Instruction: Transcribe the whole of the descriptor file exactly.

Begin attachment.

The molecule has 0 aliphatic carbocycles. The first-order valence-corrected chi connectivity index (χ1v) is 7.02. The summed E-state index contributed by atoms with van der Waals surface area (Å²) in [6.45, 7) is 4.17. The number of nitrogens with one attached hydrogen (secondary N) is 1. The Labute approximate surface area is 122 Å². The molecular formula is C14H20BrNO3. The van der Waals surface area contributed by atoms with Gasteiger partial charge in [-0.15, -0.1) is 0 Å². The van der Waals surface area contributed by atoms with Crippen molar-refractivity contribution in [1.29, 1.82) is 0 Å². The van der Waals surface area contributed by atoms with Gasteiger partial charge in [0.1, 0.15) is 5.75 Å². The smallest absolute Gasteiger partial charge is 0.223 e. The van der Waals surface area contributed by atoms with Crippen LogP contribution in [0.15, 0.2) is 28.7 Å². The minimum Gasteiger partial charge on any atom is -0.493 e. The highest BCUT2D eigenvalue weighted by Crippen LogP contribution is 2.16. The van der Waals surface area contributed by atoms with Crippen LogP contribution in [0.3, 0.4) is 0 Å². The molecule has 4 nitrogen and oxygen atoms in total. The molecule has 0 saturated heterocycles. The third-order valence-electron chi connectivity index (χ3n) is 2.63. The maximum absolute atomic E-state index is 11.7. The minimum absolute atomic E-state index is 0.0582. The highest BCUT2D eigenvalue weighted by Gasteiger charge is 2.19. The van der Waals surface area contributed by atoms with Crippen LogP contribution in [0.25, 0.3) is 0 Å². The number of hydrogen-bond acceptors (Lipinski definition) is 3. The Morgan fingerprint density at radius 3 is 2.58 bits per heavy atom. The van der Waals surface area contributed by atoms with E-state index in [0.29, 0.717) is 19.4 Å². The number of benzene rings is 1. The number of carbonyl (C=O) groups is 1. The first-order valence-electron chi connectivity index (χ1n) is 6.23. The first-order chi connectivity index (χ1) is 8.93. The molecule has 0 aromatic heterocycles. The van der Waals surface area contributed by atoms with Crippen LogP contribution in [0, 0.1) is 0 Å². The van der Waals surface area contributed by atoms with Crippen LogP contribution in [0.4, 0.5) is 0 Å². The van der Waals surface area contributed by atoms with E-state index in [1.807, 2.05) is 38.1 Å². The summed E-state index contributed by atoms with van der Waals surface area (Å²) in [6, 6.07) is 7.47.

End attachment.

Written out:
The molecule has 0 aliphatic carbocycles. The first-order valence-corrected chi connectivity index (χ1v) is 7.02. The summed E-state index contributed by atoms with van der Waals surface area (Å²) in [6.45, 7) is 4.17. The number of nitrogens with one attached hydrogen (secondary N) is 1. The Labute approximate surface area is 122 Å². The molecular formula is C14H20BrNO3. The van der Waals surface area contributed by atoms with Gasteiger partial charge in [-0.15, -0.1) is 0 Å². The van der Waals surface area contributed by atoms with Crippen molar-refractivity contribution in [1.29, 1.82) is 0 Å². The van der Waals surface area contributed by atoms with Gasteiger partial charge in [0.1, 0.15) is 5.75 Å². The smallest absolute Gasteiger partial charge is 0.223 e. The van der Waals surface area contributed by atoms with Crippen LogP contribution in [0.15, 0.2) is 28.7 Å². The minimum Gasteiger partial charge on any atom is -0.493 e. The highest BCUT2D eigenvalue weighted by Crippen LogP contribution is 2.16. The van der Waals surface area contributed by atoms with Crippen LogP contribution in [0.3, 0.4) is 0 Å². The molecule has 4 nitrogen and oxygen atoms in total. The molecule has 0 saturated heterocycles. The third-order valence-electron chi connectivity index (χ3n) is 2.63. The maximum absolute atomic E-state index is 11.7. The minimum absolute atomic E-state index is 0.0582. The highest BCUT2D eigenvalue weighted by Gasteiger charge is 2.19. The van der Waals surface area contributed by atoms with Crippen LogP contribution in [0.25, 0.3) is 0 Å². The number of hydrogen-bond acceptors (Lipinski definition) is 3. The Morgan fingerprint density at radius 3 is 2.58 bits per heavy atom. The van der Waals surface area contributed by atoms with E-state index in [0.29, 0.717) is 19.4 Å². The number of benzene rings is 1. The number of carbonyl (C=O) groups is 1. The first-order valence-electron chi connectivity index (χ1n) is 6.23. The first-order chi connectivity index (χ1) is 8.93. The molecule has 0 aromatic heterocycles. The van der Waals surface area contributed by atoms with Crippen LogP contribution in [0, 0.1) is 0 Å². The van der Waals surface area contributed by atoms with Crippen LogP contribution in [0.4, 0.5) is 0 Å². The van der Waals surface area contributed by atoms with E-state index in [1.807, 2.05) is 38.1 Å². The summed E-state index contributed by atoms with van der Waals surface area (Å²) in [6, 6.07) is 7.47.